Support 100 years of independent journalism.

  1. Politics
22 January 2010

Cameron echoes Blair on Bulger

Leaders should avoid using human tragedy for political gain

By George Eaton

David Cameron’s speech today on Britain’s “social recession” bore an unmistakable resemblance to Tony Blair’s speech on the murder of James Bulger. As shadow home secretary in 1993, Blair described the murder as “a hammer blow against the sleeping conscience of the nation”. Today, Cameron warned that the shocking Edlington case was not an “isolated incident of evil”.

Blair was rightly castigated at the time for using the death of a child for political advantage. The argument that the torture and murder of Bulger by two ten-year-old boys was a symbol of the decline of Britain under the Tories was morally and empirically unsound. Such attacks take place without reason or pattern. They are, thankfully, too rare to tell us much about the state of the nation.

But Cameron today insisted that the torture of two young boys near Doncaster was a sign of what’s “going wrong” in Britain. He is less vulnerable to charges of political opportunism than Blair because the speech relates to his wider narrative of the “broken society”, but Labour has gone on the attack.

Here’s Liam Byrne:

Sign up for The New Statesman’s newsletters Tick the boxes of the newsletters you would like to receive. Quick and essential guide to domestic and global politics from the New Statesman's politics team. The best of the New Statesman, delivered to your inbox every weekday morning. The New Statesman’s global affairs newsletter, every Monday and Friday. A handy, three-minute glance at the week ahead in companies, markets, regulation and investment, landing in your inbox every Monday morning. Our weekly culture newsletter – from books and art to pop culture and memes – sent every Friday. A weekly round-up of some of the best articles featured in the most recent issue of the New Statesman, sent each Saturday. A weekly dig into the New Statesman’s archive of over 100 years of stellar and influential journalism, sent each Wednesday. Sign up to receive information regarding NS events, subscription offers & product updates.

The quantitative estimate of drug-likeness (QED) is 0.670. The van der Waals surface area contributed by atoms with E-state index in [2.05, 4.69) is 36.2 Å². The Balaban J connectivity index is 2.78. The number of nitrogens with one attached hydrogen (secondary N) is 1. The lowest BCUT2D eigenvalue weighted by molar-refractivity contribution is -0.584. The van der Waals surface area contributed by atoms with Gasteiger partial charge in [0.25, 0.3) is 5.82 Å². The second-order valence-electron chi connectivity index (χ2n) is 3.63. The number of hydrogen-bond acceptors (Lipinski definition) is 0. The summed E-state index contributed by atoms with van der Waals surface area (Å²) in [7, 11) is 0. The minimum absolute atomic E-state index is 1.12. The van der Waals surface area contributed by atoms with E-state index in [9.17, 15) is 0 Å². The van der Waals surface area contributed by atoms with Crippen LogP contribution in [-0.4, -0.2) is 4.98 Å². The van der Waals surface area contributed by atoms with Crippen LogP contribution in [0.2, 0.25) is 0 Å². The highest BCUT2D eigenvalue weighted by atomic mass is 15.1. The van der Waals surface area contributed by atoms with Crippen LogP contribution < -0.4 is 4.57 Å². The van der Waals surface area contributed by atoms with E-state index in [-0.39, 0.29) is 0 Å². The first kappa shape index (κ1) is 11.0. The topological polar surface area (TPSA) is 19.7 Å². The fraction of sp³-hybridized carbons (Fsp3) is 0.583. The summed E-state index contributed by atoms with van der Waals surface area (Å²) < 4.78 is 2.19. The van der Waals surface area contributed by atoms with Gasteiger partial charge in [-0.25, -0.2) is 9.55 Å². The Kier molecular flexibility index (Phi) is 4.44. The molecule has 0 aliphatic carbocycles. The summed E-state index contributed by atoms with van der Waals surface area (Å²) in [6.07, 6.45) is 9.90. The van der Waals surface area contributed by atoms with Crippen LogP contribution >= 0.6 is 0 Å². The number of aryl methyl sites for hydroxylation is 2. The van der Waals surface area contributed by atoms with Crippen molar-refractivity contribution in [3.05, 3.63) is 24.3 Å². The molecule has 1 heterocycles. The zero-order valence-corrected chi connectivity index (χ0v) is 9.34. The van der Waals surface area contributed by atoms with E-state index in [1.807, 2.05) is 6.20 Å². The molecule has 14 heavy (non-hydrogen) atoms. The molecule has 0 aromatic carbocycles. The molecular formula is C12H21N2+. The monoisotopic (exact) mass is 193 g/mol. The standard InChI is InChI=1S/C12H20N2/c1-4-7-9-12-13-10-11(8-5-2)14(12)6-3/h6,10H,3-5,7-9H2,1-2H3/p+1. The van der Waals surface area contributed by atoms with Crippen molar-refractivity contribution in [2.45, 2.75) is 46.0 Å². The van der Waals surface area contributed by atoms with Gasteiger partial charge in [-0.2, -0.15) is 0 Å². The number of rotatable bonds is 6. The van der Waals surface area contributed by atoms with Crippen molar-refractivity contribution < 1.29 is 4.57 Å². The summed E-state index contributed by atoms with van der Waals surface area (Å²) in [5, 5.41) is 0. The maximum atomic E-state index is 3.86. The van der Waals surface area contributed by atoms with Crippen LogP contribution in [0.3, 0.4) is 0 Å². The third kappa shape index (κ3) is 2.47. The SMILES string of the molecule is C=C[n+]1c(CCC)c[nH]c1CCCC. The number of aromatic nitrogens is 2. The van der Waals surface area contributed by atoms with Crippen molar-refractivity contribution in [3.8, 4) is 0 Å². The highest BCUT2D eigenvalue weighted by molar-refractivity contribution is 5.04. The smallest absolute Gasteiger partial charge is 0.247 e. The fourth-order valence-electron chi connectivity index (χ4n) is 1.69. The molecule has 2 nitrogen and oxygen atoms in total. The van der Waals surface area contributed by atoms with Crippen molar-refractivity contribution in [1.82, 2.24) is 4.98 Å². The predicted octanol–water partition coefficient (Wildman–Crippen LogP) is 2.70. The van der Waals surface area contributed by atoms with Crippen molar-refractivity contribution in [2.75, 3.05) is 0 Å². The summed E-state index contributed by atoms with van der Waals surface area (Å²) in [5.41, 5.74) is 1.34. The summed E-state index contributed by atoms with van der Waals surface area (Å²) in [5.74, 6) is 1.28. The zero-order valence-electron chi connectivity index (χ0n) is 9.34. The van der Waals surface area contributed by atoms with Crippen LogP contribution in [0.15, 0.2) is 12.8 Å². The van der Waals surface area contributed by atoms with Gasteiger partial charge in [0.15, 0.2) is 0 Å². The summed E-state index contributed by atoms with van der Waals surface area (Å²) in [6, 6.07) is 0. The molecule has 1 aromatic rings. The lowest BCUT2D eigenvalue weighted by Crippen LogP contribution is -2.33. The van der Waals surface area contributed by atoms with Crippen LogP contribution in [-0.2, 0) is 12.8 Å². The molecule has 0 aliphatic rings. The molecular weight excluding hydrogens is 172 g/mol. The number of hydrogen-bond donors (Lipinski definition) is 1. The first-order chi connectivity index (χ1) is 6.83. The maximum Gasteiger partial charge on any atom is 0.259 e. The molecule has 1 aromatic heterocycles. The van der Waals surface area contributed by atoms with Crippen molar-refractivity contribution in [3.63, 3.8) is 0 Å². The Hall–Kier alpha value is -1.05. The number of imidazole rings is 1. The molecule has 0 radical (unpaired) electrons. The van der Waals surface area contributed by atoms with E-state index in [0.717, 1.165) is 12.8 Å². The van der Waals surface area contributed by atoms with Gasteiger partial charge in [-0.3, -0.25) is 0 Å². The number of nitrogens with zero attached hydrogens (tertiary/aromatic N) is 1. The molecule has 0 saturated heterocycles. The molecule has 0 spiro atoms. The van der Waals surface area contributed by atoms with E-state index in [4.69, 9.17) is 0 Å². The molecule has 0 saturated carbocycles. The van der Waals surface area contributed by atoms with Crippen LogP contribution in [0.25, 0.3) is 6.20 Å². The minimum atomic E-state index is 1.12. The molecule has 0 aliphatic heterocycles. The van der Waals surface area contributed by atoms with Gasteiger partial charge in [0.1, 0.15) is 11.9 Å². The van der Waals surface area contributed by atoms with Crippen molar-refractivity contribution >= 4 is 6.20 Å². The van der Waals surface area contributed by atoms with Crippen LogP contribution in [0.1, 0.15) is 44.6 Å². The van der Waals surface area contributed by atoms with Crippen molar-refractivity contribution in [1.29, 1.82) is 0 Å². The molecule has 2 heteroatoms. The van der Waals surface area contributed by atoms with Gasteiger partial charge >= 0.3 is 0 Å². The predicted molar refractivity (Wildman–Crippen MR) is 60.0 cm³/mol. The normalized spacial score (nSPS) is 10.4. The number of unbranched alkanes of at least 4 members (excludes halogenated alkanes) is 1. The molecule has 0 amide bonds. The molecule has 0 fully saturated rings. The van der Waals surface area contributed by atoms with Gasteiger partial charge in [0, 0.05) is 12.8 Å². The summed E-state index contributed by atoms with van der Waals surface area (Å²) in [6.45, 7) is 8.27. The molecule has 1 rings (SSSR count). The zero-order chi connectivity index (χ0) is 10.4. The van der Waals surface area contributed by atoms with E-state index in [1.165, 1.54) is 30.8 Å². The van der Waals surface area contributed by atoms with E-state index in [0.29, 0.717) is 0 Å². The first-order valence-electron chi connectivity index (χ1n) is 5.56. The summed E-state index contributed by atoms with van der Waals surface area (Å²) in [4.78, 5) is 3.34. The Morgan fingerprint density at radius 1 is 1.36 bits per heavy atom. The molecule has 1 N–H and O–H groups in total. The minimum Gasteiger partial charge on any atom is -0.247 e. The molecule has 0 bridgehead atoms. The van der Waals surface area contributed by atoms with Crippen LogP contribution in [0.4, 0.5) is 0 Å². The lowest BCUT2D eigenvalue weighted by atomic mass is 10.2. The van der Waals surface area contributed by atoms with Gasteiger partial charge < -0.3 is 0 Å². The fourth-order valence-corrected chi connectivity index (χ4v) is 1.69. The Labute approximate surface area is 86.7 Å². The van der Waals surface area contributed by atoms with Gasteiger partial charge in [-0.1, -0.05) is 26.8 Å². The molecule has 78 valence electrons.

I consent to New Statesman Media Group collecting my details provided via this form in accordance with the Privacy Policy

When people read what Mr Cameron is saying today, they will see this is quite an unpleasant speech. What Mr Cameron appears to be trying to do is seizing on one absolutely horrific crime and almost tarring the people of Doncaster, if not the people of Britain, with the same kind of standards, and I think that people will recoil from that.

Byrne’s attack strikes me as crude and ineffective. There are two good reasons why politicians should not use specific tragedies to make wider political points. First, because such cases are often at odds with broader statistical trends. Figures released yesterday showed that the murder rate in England and Wales has fallen to its lowest for 20 years.

Second, because highlighting individual cases in a dramatic fashion can have unintended consequences. The hysterical response of the Sun and other tabloids to the death of Baby P led to a social work recruitment crisis that continues to endanger children.

I expect some Labour MPs to make these points later today, but in doing so they should be aware that Cameron is following a precedent set by Blair.

Follow the New Statesman team on Twitter